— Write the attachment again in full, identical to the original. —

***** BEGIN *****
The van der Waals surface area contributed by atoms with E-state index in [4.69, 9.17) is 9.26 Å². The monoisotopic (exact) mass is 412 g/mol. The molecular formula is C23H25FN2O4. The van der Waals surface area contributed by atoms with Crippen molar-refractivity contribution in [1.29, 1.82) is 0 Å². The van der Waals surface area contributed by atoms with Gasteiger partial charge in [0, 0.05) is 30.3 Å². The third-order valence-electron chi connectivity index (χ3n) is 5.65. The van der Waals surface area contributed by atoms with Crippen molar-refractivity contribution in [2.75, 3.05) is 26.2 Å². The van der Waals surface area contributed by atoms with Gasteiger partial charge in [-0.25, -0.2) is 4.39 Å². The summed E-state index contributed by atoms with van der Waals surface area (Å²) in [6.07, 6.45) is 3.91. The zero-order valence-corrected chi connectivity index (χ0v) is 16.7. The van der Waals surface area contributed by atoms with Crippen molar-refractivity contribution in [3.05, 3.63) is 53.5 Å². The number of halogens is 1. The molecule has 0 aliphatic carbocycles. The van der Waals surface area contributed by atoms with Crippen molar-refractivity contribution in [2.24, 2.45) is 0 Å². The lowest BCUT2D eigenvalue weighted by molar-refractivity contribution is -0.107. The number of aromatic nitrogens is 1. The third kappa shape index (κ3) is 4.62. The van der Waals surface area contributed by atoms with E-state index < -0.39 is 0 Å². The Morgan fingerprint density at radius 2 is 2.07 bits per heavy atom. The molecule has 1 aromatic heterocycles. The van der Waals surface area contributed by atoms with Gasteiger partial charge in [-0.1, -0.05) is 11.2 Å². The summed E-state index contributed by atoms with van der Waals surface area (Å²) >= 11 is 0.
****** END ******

The van der Waals surface area contributed by atoms with E-state index in [4.69, 9.17) is 9.26 Å². The monoisotopic (exact) mass is 412 g/mol. The molecular formula is C23H25FN2O4. The van der Waals surface area contributed by atoms with Crippen molar-refractivity contribution in [1.29, 1.82) is 0 Å². The van der Waals surface area contributed by atoms with Gasteiger partial charge in [0, 0.05) is 30.3 Å². The third-order valence-electron chi connectivity index (χ3n) is 5.65. The van der Waals surface area contributed by atoms with Crippen molar-refractivity contribution in [2.75, 3.05) is 26.2 Å². The van der Waals surface area contributed by atoms with Gasteiger partial charge in [-0.25, -0.2) is 4.39 Å². The summed E-state index contributed by atoms with van der Waals surface area (Å²) in [6.07, 6.45) is 3.91. The zero-order valence-corrected chi connectivity index (χ0v) is 16.7. The van der Waals surface area contributed by atoms with Crippen molar-refractivity contribution in [3.05, 3.63) is 53.5 Å². The number of halogens is 1. The molecule has 0 aliphatic carbocycles. The van der Waals surface area contributed by atoms with Crippen molar-refractivity contribution in [2.24, 2.45) is 0 Å². The lowest BCUT2D eigenvalue weighted by molar-refractivity contribution is -0.107. The number of aromatic nitrogens is 1. The third kappa shape index (κ3) is 4.62. The van der Waals surface area contributed by atoms with E-state index < -0.39 is 0 Å². The Morgan fingerprint density at radius 2 is 2.07 bits per heavy atom. The molecule has 1 aromatic heterocycles. The van der Waals surface area contributed by atoms with Gasteiger partial charge in [-0.1, -0.05) is 11.2 Å². The summed E-state index contributed by atoms with van der Waals surface area (Å²) >= 11 is 0.